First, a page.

God and Death
God is a long-time neighbor who you used to imagine could become a closer friend – someone that you have become accustomed to judging at a distance.
Death is a beautiful woman, infamous, inviolable, sans emotional attachments. She is too beautiful for human emotions. No one remains surprised anymore. No one doubts her majestic impersonality. Strange, then, because tears, cries, and hysterical lamentations accompany her arrival.
Death advises. Please marry, or fall in love, or make love in fantasy to shadows lacking corporeal reality. This will lessen the disappointment, the final loss, the bitterness, at the end.
Be wary. Stranger.
Life, the felicitous wife; Death, the less kind, less forgiving mistress.
Love yourself less openly. If you love your wife too passionately, too intensely, too proudly, Death, the cryptic, closeted mistress, becomes jealous.
Death strews advice like funeral flowers.
Darryl Lorenzo Wellington is poet, essayist, performance artist and journalist living in Santa Fe, NM. His poetry has appeared in Pedestal, Boston Review, Matter Monthly, Drunken Boat, N+1, Yellow Medicine Review, and other places. His collection, Life’s Prisoners, received the 2017 Turtle Island Quarterly poetry chapbook award.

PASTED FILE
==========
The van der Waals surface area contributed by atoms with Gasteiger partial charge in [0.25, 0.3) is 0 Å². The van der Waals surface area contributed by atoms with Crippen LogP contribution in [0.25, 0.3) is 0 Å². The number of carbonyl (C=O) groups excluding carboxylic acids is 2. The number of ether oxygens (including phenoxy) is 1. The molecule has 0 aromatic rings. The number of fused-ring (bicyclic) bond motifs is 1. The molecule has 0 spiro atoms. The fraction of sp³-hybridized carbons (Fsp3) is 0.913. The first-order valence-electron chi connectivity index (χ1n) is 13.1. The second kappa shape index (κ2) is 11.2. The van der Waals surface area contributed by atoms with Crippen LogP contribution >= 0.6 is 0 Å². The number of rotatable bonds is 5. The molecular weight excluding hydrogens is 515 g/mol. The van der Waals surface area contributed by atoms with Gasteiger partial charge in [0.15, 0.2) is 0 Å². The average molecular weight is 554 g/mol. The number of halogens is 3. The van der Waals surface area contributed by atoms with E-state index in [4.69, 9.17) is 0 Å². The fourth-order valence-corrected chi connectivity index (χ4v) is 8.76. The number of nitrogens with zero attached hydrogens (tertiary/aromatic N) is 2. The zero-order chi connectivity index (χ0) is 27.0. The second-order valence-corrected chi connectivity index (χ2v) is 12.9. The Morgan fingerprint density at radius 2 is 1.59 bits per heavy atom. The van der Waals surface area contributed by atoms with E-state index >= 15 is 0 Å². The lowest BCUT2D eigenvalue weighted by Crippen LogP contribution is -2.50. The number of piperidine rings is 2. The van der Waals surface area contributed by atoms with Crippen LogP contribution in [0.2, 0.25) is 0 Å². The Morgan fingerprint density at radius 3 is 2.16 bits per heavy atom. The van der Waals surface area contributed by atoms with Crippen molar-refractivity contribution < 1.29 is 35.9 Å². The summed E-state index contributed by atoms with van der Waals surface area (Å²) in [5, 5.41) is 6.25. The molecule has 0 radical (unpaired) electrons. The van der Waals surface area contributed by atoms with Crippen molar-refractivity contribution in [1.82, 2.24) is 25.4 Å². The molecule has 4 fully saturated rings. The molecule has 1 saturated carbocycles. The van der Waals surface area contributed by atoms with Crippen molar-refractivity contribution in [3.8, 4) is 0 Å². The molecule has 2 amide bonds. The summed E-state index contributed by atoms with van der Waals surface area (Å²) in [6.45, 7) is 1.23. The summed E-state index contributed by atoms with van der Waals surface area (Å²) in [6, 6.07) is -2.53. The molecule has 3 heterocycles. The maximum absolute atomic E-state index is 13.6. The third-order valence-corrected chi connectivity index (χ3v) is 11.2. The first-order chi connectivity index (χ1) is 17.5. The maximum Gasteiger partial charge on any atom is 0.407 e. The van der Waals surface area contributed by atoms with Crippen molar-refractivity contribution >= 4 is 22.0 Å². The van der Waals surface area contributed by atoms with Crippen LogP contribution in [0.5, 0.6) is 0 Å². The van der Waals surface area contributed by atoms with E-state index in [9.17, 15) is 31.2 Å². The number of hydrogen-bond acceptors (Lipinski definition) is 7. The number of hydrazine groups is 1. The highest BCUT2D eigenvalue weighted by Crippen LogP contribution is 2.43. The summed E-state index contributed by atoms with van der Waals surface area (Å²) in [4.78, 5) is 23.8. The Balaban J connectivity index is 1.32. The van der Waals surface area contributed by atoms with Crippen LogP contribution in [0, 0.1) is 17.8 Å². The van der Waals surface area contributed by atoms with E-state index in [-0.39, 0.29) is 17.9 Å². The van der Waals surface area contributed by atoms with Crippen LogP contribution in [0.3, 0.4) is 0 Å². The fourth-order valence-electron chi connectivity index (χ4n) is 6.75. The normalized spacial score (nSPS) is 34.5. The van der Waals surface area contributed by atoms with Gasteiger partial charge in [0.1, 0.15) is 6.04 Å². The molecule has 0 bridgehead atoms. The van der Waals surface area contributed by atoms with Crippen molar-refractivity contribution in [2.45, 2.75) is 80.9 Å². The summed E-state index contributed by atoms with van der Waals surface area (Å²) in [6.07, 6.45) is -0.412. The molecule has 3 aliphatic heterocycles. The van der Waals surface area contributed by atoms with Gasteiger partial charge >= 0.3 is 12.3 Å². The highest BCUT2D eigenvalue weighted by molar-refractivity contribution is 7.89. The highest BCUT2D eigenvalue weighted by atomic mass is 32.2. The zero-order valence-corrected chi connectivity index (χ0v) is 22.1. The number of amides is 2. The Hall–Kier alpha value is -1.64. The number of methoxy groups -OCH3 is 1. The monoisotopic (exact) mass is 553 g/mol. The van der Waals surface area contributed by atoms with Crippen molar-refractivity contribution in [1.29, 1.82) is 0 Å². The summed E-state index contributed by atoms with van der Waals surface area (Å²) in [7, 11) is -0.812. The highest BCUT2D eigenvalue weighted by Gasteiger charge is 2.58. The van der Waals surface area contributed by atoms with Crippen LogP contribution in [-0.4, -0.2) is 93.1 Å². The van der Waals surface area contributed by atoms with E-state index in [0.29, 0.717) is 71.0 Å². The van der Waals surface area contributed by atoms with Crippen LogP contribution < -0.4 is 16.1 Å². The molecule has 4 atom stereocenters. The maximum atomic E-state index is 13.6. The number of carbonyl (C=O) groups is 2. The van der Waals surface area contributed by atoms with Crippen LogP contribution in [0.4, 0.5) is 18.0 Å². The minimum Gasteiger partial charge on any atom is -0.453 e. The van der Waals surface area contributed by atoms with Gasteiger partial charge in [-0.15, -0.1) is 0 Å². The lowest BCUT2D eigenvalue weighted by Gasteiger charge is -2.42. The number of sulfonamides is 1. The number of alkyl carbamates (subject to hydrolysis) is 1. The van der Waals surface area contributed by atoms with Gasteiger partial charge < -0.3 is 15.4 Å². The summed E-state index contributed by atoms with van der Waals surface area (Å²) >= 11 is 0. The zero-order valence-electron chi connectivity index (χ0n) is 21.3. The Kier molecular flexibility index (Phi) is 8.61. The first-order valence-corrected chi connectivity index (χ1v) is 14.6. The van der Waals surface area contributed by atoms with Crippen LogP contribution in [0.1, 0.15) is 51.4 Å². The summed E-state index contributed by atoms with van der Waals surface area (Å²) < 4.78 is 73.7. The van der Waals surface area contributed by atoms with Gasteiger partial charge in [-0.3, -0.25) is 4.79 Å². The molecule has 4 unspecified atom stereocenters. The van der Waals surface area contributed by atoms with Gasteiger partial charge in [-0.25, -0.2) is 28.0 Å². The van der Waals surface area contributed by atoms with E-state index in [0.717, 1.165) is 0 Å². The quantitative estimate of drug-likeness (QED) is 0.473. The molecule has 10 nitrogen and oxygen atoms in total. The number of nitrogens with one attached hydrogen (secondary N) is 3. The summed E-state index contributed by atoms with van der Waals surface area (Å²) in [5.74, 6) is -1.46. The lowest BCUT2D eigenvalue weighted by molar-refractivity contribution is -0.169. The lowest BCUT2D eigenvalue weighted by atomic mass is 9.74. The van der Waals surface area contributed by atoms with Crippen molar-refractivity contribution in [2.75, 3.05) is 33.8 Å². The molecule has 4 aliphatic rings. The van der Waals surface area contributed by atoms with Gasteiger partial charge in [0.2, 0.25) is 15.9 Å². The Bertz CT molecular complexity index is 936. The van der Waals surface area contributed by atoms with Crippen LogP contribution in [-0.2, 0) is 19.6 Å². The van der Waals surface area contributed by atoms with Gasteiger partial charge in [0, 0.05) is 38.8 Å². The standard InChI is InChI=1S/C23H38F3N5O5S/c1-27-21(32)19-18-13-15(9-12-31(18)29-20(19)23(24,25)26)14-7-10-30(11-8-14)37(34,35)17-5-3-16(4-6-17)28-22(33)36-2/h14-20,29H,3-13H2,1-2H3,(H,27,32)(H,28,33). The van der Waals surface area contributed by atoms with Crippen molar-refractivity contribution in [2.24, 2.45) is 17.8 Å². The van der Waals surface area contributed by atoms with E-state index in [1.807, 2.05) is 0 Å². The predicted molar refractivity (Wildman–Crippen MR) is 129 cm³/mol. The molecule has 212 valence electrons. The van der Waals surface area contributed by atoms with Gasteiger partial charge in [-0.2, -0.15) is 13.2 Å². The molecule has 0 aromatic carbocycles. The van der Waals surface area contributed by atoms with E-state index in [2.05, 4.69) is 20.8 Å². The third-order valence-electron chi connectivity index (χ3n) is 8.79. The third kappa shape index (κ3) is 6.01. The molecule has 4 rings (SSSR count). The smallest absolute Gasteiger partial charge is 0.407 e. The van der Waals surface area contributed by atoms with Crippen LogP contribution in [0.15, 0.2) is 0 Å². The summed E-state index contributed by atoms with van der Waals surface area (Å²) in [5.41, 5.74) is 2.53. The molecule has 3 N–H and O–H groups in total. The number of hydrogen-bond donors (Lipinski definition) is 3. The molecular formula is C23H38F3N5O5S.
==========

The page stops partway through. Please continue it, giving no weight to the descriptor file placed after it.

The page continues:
2 thoughts on “Weekly Write: “God and Death” by Darryl Lorenzo Wellington”
A wonderful poem. I love the structure, and the wisdom. Good work D.
This is a gut punch, in the best sort of way. In such spare language, Darryl gives an entire essay in the art of living. What is said in the in-between gives way to a radical musing of what can be done. And how we fit ourselves in the path between camps (God, Love, Death), which of course are no camps at all, but moveable centers upon which we gaze at our contextual constellations. From one life passage to another, we reorient more to one, then the next. Does he speak of life cycles? Philosophies? It’s all there. He makes me think. He makes me question. What more could I ask for?
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